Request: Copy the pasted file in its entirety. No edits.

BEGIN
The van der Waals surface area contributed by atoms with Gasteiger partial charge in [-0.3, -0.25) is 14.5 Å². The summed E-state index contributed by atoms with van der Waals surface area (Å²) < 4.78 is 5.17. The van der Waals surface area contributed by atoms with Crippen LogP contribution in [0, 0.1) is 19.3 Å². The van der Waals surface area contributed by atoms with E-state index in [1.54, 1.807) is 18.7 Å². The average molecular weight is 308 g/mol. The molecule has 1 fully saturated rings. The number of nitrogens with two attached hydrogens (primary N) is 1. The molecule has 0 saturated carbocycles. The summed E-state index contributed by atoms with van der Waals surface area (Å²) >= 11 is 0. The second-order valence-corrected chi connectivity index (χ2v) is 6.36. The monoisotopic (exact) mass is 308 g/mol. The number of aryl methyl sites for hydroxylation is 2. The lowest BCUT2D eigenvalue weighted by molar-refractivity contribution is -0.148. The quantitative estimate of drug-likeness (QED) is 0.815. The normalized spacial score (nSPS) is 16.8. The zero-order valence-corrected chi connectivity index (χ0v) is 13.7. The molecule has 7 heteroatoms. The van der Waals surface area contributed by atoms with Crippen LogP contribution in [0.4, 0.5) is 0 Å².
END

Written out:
The van der Waals surface area contributed by atoms with Gasteiger partial charge in [-0.3, -0.25) is 14.5 Å². The summed E-state index contributed by atoms with van der Waals surface area (Å²) < 4.78 is 5.17. The van der Waals surface area contributed by atoms with Crippen LogP contribution in [0, 0.1) is 19.3 Å². The van der Waals surface area contributed by atoms with E-state index in [1.54, 1.807) is 18.7 Å². The average molecular weight is 308 g/mol. The molecule has 1 fully saturated rings. The number of nitrogens with two attached hydrogens (primary N) is 1. The molecule has 0 saturated carbocycles. The summed E-state index contributed by atoms with van der Waals surface area (Å²) >= 11 is 0. The second-order valence-corrected chi connectivity index (χ2v) is 6.36. The monoisotopic (exact) mass is 308 g/mol. The number of aryl methyl sites for hydroxylation is 2. The lowest BCUT2D eigenvalue weighted by molar-refractivity contribution is -0.148. The quantitative estimate of drug-likeness (QED) is 0.815. The normalized spacial score (nSPS) is 16.8. The zero-order valence-corrected chi connectivity index (χ0v) is 13.7. The molecule has 7 heteroatoms. The van der Waals surface area contributed by atoms with Crippen LogP contribution in [0.4, 0.5) is 0 Å².